Gogoi had a pan-Assam identity and no other leader in Congress enjoys that stature. On the other hand, the frequent visits of BJP’s heavyweights from Delhi — Prime Minister Narendra Modi, home minister Amit Shah and national party chief J P Nadda — have given a headstart to the party’s campaign in the state.
Meanwhile, EC seems to have strictly followed distinctive geographical, ethnic and linguistic divisions while finalising the poll schedule. The Brahmaputra Valley (comprising indigenous Assamese and tribal populace mostly in upper Assam), Bengali-dominated Barak Valley and minority and Bodo-dominated western Assam will go to the polls in three different phases.
The vast tea belt will go to the polls in the first phase on March 27. The upper Assam region, where Bihu is the most important festival, has been kept in the first phase (47 seats), much before the festival. The hill districts of Karbi Anglong and Dima Hasao have been clubbed with the three Barak Valley districts and will go for polls in the second phase (39 seats) on April 1.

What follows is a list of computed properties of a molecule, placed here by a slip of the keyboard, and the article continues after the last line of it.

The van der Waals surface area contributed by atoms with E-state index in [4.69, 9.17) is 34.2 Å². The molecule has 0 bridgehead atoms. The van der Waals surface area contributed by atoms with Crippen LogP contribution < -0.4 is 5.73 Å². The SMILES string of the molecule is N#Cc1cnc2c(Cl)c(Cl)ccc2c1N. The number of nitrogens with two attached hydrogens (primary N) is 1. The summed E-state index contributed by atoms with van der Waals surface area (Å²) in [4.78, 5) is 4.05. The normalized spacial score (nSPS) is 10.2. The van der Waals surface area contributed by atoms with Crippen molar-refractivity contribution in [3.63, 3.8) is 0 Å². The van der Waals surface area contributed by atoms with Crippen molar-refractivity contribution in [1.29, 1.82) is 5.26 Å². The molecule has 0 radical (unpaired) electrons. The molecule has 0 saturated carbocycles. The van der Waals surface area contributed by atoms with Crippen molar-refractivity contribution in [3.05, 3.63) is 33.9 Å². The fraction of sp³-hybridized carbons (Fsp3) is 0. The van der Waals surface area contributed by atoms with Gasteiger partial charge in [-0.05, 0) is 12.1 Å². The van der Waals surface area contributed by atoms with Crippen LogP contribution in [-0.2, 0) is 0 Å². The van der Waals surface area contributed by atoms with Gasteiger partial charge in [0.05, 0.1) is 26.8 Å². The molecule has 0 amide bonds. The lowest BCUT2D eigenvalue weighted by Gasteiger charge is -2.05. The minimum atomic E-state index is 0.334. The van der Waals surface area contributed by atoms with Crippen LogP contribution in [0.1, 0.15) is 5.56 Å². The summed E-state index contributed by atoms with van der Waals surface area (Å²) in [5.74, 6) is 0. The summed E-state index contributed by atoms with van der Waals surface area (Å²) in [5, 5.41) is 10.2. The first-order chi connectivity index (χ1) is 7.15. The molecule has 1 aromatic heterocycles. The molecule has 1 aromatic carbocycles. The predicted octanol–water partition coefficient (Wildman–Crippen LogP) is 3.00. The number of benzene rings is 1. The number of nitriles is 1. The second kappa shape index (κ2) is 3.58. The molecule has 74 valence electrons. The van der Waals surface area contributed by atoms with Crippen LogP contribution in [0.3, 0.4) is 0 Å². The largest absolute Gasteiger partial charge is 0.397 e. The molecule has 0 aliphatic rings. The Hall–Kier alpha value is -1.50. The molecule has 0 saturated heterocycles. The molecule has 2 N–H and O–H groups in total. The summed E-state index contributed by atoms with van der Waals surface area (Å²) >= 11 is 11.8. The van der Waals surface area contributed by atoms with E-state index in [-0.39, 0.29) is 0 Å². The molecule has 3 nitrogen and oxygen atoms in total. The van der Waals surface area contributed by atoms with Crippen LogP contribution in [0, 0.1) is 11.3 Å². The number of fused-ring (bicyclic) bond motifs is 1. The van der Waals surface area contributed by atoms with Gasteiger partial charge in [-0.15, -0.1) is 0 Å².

The third and final phase will cover lower and western Assam as well as the Bodoland Territorial Region (BTR) areas that have become a vital factor in successive elections. Besides the Bodo-inhabited region, the migrated Muslims play a decisive role in lower Assam region where the BJP coalition needs to win to prove its pan-Assam acceptability.
The party also needs to battle the adversities in lower and central Assam region where a delay by the government in endorsing the updated NRC may put the ruling coalition in trouble. Implementation of Clause 6 of the Assam Accord, which guarantees the politico-socio-cultural identity of Assamese people, could become a game-changer.